I'm trying to work out the rudiments of the CMB power curve. Looking at the Plank results, we're given the sound horizon at recombination as $\theta = 1.04147\times 10^{-2}$ (radians). So the first ...
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Is the CMB Cold spot growing or shrinking?

What do we know about the nature of this region of the sky? is that region entirely devoid of galaxies? Could it be a bubble void, and we are simply unable to see the galaxies that are on the ...
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How will TV Noise look like If we remove the Cosmic Microwave Background?

People have been saying that a small amount of noises you see in the Analog TV is from the CMB and other devices. What if the CMB never existed and the TV never got affected by devices? (Maybe in ...
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Why doesn't the Cosmic Microwave Background heat my food like a Microwave?

I know the reason we have a CMB is because the photons don't react with any of the matter in the universe, or the mean distance between interactions for photons generated since decoupling is now the ...
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Is the fluctuation pattern of the Cosmic Microwave Background (CMB) identical in every location of the universe?

I know that the Cosmic Microwave Background (CMB) is the leftover radiation from the "surface of last scattering". Let's say an alien civilisation lives on andromeda or further away. Would they see ...
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What did Nobel laureate Smoot mean by “Modern Efforts to Find Violations of Special Relativity”?

In George Smoot's 2006 Nobel Lecture, having won the Nobel prize for his research on the Cosmic Microwave Background (CMB), he refers to the possibility of the CMB being a special frame stating ...
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155 views

How do quantum fluctuations lead to overdense regions in the CMB?

I've read a lot of work about Inflation but yet to find a cogent description where someone explains exactly what 'quantum fluctuations' are and how they led to overdense regions in the CMB. I get the ...
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The steady state theory, can it now be falsified on particle physics grounds, in addition to CMB data?

The steady state theory is no longer taken seriously by most physicists and the Big Bang theory is supported by an enormous amount of evidence, especially the CMB data. But from a quick scan through ...
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The temperature in space is about 3K, however there are almost no atoms in space. How can there be residual heat?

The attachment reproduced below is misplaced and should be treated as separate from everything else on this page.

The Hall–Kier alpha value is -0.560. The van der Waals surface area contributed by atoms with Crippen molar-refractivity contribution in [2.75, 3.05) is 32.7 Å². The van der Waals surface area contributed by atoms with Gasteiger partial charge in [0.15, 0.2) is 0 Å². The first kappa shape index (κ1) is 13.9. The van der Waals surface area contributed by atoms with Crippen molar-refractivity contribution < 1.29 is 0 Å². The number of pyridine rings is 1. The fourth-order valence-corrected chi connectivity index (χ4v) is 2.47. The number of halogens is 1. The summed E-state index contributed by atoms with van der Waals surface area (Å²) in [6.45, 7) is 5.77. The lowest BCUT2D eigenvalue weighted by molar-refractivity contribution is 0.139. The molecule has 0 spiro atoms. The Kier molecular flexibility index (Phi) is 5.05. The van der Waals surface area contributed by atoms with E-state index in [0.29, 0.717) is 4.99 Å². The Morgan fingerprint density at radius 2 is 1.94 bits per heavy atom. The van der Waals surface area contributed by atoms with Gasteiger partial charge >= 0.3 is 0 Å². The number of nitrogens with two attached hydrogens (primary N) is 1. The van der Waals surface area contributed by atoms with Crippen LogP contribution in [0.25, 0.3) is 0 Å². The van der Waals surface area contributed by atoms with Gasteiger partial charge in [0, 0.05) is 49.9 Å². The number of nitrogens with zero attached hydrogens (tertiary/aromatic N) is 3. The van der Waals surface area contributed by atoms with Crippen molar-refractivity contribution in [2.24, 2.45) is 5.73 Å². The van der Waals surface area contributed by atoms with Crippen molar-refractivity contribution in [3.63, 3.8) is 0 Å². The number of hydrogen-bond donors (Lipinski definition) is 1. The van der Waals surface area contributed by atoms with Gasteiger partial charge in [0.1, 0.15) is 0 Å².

My understanding is that heat is essentially atomic vibrations. If there are almost no atoms, how can there be residual heat? Also, as I understand in space there is no heat transfer via convection ...
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Velocity of Solar System relative to CMB

In the book 'An introduction to science of cosmology' by Raine and Thomas, they have two equations $$ \frac{\Delta T}{T} = \frac{v}{c}\cos\theta'\qquad (4.14) $$ $$ T = ...
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698 views

What trajectory has the Cosmic Microwave Background radiation taken to get to earth?

I have a few related questions: Where is the CMB coming (emitted/reflected/remitted) from? When CMB hits the earth, is that the first thing those photons hit since they were emitted 400 thousand ...
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Is the cosmic microwave background radiation red shifted?

My question is. If the cosmic background radiation is red shifted how would you calculate the wavelength at the time it was emitted ?
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Correlation between large-scale galaxy structure and CMB fluctuations?

During a relatively non-technical astronomy seminar the other day, the speaker displayed the famous WMAP full-sky image as an aid to describing what the CMB is, the scale of its fluctuations, etc. ...
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Why is absolute zero considered to be asymptotical? Wouldn't regions such as massive gaps between galaxy clusters have temperatures of absolute zero?

Why is absolute zero considered to be asymptotical? Wouldn't regions such as massive gaps between galaxy clusters have temperatures of absolute zero? I just do not see why our model must work the way ...
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Units of angular power spectrum

I am not sure whether this question might be better suited for crossvalidated or stackoverflow, but I will give it a try here: I have a map of the full sky in in the healpix format, units are $\rm ...
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Is there a standard of rest in the universe? [duplicate]

If you measure the cosmic background radiation you will find that in any direction it is roughly the same. However, if you were to travel near the speed of light relative to the Earth in a particular ...
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How do we know that the CMBR is the oldest light?

How do we know that the CMBR is the oldest light which we can see? Is it based just on the facts 1.that waves redshift with expanding space, and 2.predictions of the big bang theory; Or is there a way ...